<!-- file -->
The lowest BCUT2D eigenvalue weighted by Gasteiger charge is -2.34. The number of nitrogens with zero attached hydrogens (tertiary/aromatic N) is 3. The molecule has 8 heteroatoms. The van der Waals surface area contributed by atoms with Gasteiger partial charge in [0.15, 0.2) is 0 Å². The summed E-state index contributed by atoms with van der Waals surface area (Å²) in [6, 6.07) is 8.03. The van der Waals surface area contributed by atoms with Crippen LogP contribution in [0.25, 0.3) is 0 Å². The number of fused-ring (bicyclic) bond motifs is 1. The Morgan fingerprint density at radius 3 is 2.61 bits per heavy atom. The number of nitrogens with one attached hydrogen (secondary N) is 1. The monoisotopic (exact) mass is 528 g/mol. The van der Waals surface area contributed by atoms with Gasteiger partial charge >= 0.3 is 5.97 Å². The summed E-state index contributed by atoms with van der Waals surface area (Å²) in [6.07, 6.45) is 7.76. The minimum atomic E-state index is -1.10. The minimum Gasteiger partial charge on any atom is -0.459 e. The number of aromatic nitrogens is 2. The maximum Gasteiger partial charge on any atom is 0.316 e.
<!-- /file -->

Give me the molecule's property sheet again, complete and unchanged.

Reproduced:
The lowest BCUT2D eigenvalue weighted by Gasteiger charge is -2.34. The number of nitrogens with zero attached hydrogens (tertiary/aromatic N) is 3. The molecule has 8 heteroatoms. The van der Waals surface area contributed by atoms with Gasteiger partial charge in [0.15, 0.2) is 0 Å². The summed E-state index contributed by atoms with van der Waals surface area (Å²) in [6, 6.07) is 8.03. The van der Waals surface area contributed by atoms with Crippen LogP contribution in [0.25, 0.3) is 0 Å². The number of fused-ring (bicyclic) bond motifs is 1. The Morgan fingerprint density at radius 3 is 2.61 bits per heavy atom. The number of nitrogens with one attached hydrogen (secondary N) is 1. The monoisotopic (exact) mass is 528 g/mol. The van der Waals surface area contributed by atoms with Gasteiger partial charge >= 0.3 is 5.97 Å². The summed E-state index contributed by atoms with van der Waals surface area (Å²) in [6.07, 6.45) is 7.76. The minimum atomic E-state index is -1.10. The minimum Gasteiger partial charge on any atom is -0.459 e. The number of aromatic nitrogens is 2. The maximum Gasteiger partial charge on any atom is 0.316 e.